I do not always (nor do I like to) make predictions, but expect the March 14 politicians to start floating the name of Kahwagi as presidential candidate: His election would weaken the FPM (yet still give Aoun a half-victory via the Roukoz appointment) and at the same time please Hezbollah (since Kahwagi never really stood against the party of God during his stay). By being the ones suggesting the deal, March 14 would also look like the real victors. This is the kind of deal that makes everyone happy, and we all know what that means. If this was the presidential vacancy of November 2007 – May 2008, I’d say we’re somewhere around January (yalla, arrabit :-P). We have a rough idea of what’s going to happen with the presidency and the army command, yet we’re still in the blue on everything else (that was agreed upon in the Doha agreement back in 2007): We still need an agreement on an electoral law (good luck with that), a clear date for the general elections, a post-vacancy cabinet formula and last but not least a mini-road-map  to guide the government through the transitional period.

The FPM in denial

As Aoun heads towards the internal elections with weakness caused by his recent defeat in government, he knows that he still has the ultimate option, his plan A since May 2014 and now his plan B since August 2015: He could continue to block the presidential elections – where Berri’s cooperation matters not – while at the same time try one last time to mobilize the masses in the name of Christian rights. His latest move was saying that it was his efforts in 2004 – and not the assassination of Rafik Hariri in 2005 – that led to the Syrian withdrawal. Aoun – who now knows for sure that he can no longer trust the allies (a rebellious Berri and an overreaching Frangieh) of his ally – is taking his discourse to a whole new level. The war for Chamel Roukoz is becoming more and more desperate: (1) Aoun, in denial, said that he didn’t want Roukoz in first place (?!?!), (2) called for demonstrations (while defying Kahwagi and the army) to protest the non-appointment of Roukoz while his other son-in-law, Gebran Bassil, (3) literally said that the FPM “rejected dhimmitude and was fighting for the Christians of the world” (no comment).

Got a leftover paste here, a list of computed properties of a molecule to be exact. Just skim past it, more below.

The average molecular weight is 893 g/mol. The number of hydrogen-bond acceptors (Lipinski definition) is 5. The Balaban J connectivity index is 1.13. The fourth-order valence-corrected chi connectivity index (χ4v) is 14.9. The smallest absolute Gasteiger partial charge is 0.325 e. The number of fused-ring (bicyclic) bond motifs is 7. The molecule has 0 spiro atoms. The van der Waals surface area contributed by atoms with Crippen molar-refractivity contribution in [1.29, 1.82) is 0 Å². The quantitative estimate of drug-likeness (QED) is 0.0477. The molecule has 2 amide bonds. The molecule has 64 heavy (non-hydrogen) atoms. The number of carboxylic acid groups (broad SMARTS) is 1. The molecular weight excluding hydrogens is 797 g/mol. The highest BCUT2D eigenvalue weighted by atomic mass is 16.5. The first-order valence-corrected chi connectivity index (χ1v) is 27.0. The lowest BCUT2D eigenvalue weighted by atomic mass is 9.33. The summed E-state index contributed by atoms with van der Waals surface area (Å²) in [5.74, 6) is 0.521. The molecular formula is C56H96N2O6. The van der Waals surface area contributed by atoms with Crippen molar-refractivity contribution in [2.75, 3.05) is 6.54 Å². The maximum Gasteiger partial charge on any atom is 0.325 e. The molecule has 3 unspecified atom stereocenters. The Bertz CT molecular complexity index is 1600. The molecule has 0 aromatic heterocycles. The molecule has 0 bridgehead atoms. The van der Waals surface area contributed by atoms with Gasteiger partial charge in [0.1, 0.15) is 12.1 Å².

Desperate times require desperate measures.

Two Burgers

The only thing hotter than Lebanon’s weather right now is its political tensions, and the only thing more rotten than Beirut’s streets right now is its deadlock: This is officially the longest presidential vacancy Lebanon has ever seen, the longest parliamentary term extension Lebanon has ever seen and the longest period of time without general elections since the Civil War. And August’s garbage crisis isn’t making things any easier.

Three men walk into a bar and ask for two burgers: a large one (with large fries, a Pepsi and a McFlurry) and a smaller one (with small fries only). The first man wants the large burger for himself and the smaller burger for the second man who happens to be his son-in-law, while the third man, currently savoring the small burger, wants to eat the larger one. The cherry (or in this case, bacon) on the top? No one has a clue how a burger is paid for.

Solve the burger riddle and you would have solved the longest deadlock Lebanon has ever seen.

(Meanwhile, everyone else is starving)

445 days since the 25th of May. 281 days since the 5th of November. Not that anyone cares anymore.

Aoun’s Jockeying

Michel Aoun